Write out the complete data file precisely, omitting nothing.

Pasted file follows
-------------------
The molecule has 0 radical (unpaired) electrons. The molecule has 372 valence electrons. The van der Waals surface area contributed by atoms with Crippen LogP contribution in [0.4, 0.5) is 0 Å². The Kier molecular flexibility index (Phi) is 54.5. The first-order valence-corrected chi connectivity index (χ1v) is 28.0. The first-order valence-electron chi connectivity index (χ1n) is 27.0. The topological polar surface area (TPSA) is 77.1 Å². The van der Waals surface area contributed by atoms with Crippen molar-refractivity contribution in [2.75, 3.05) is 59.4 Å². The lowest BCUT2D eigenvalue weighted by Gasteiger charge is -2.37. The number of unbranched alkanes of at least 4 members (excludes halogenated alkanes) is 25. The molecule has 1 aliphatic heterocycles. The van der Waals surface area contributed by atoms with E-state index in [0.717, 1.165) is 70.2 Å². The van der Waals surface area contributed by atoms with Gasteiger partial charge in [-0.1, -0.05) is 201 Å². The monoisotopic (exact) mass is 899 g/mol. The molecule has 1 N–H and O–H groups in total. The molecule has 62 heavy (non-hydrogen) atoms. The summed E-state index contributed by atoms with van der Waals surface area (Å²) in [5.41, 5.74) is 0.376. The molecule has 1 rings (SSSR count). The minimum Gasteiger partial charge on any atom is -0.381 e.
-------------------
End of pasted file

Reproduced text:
The molecule has 0 radical (unpaired) electrons. The molecule has 372 valence electrons. The van der Waals surface area contributed by atoms with Crippen LogP contribution in [0.4, 0.5) is 0 Å². The Kier molecular flexibility index (Phi) is 54.5. The first-order valence-corrected chi connectivity index (χ1v) is 28.0. The first-order valence-electron chi connectivity index (χ1n) is 27.0. The topological polar surface area (TPSA) is 77.1 Å². The van der Waals surface area contributed by atoms with Crippen molar-refractivity contribution in [2.75, 3.05) is 59.4 Å². The lowest BCUT2D eigenvalue weighted by Gasteiger charge is -2.37. The number of unbranched alkanes of at least 4 members (excludes halogenated alkanes) is 25. The molecule has 1 aliphatic heterocycles. The van der Waals surface area contributed by atoms with E-state index in [0.717, 1.165) is 70.2 Å². The van der Waals surface area contributed by atoms with Gasteiger partial charge in [-0.1, -0.05) is 201 Å². The monoisotopic (exact) mass is 899 g/mol. The molecule has 1 N–H and O–H groups in total. The molecule has 62 heavy (non-hydrogen) atoms. The summed E-state index contributed by atoms with van der Waals surface area (Å²) in [5.41, 5.74) is 0.376. The molecule has 1 rings (SSSR count). The minimum Gasteiger partial charge on any atom is -0.381 e.